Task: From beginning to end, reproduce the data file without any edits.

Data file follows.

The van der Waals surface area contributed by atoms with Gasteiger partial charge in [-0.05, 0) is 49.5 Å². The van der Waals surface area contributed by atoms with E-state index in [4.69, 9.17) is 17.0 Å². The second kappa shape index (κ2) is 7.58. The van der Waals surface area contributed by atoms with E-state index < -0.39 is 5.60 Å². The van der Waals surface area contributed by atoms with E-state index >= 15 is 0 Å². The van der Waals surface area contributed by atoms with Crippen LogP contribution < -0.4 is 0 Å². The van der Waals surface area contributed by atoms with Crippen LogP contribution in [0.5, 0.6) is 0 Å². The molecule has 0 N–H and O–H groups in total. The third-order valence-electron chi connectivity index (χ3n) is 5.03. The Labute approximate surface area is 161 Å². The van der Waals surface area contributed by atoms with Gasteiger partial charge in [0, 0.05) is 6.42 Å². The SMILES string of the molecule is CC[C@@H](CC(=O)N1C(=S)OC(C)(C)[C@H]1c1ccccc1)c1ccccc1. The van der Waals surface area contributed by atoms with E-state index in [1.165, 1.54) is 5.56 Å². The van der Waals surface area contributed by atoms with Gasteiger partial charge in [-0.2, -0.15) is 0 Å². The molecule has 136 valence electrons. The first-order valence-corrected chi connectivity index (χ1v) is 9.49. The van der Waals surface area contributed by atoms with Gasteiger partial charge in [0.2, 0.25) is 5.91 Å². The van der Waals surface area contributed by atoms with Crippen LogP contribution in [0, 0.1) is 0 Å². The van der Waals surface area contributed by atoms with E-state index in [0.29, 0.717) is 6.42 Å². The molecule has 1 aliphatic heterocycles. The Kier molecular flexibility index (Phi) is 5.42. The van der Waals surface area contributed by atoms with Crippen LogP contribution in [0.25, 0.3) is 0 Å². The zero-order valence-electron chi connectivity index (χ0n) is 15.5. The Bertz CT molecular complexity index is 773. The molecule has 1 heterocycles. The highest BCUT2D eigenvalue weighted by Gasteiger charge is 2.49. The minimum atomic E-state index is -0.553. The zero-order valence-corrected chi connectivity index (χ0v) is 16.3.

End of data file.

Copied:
The van der Waals surface area contributed by atoms with Gasteiger partial charge in [-0.05, 0) is 49.5 Å². The van der Waals surface area contributed by atoms with E-state index in [4.69, 9.17) is 17.0 Å². The second kappa shape index (κ2) is 7.58. The van der Waals surface area contributed by atoms with E-state index < -0.39 is 5.60 Å². The van der Waals surface area contributed by atoms with E-state index >= 15 is 0 Å². The van der Waals surface area contributed by atoms with Crippen LogP contribution < -0.4 is 0 Å². The van der Waals surface area contributed by atoms with Crippen LogP contribution in [0.5, 0.6) is 0 Å². The molecule has 0 N–H and O–H groups in total. The third-order valence-electron chi connectivity index (χ3n) is 5.03. The Labute approximate surface area is 161 Å². The van der Waals surface area contributed by atoms with Gasteiger partial charge in [0, 0.05) is 6.42 Å². The SMILES string of the molecule is CC[C@@H](CC(=O)N1C(=S)OC(C)(C)[C@H]1c1ccccc1)c1ccccc1. The van der Waals surface area contributed by atoms with E-state index in [1.165, 1.54) is 5.56 Å². The van der Waals surface area contributed by atoms with Gasteiger partial charge in [-0.2, -0.15) is 0 Å². The molecule has 136 valence electrons. The first-order valence-corrected chi connectivity index (χ1v) is 9.49. The van der Waals surface area contributed by atoms with Gasteiger partial charge in [0.2, 0.25) is 5.91 Å². The van der Waals surface area contributed by atoms with Crippen LogP contribution in [0, 0.1) is 0 Å². The van der Waals surface area contributed by atoms with E-state index in [0.29, 0.717) is 6.42 Å². The molecule has 1 aliphatic heterocycles. The Kier molecular flexibility index (Phi) is 5.42. The van der Waals surface area contributed by atoms with Crippen LogP contribution in [0.25, 0.3) is 0 Å². The zero-order valence-electron chi connectivity index (χ0n) is 15.5. The Bertz CT molecular complexity index is 773. The molecule has 1 heterocycles. The highest BCUT2D eigenvalue weighted by Gasteiger charge is 2.49. The minimum atomic E-state index is -0.553. The zero-order valence-corrected chi connectivity index (χ0v) is 16.3.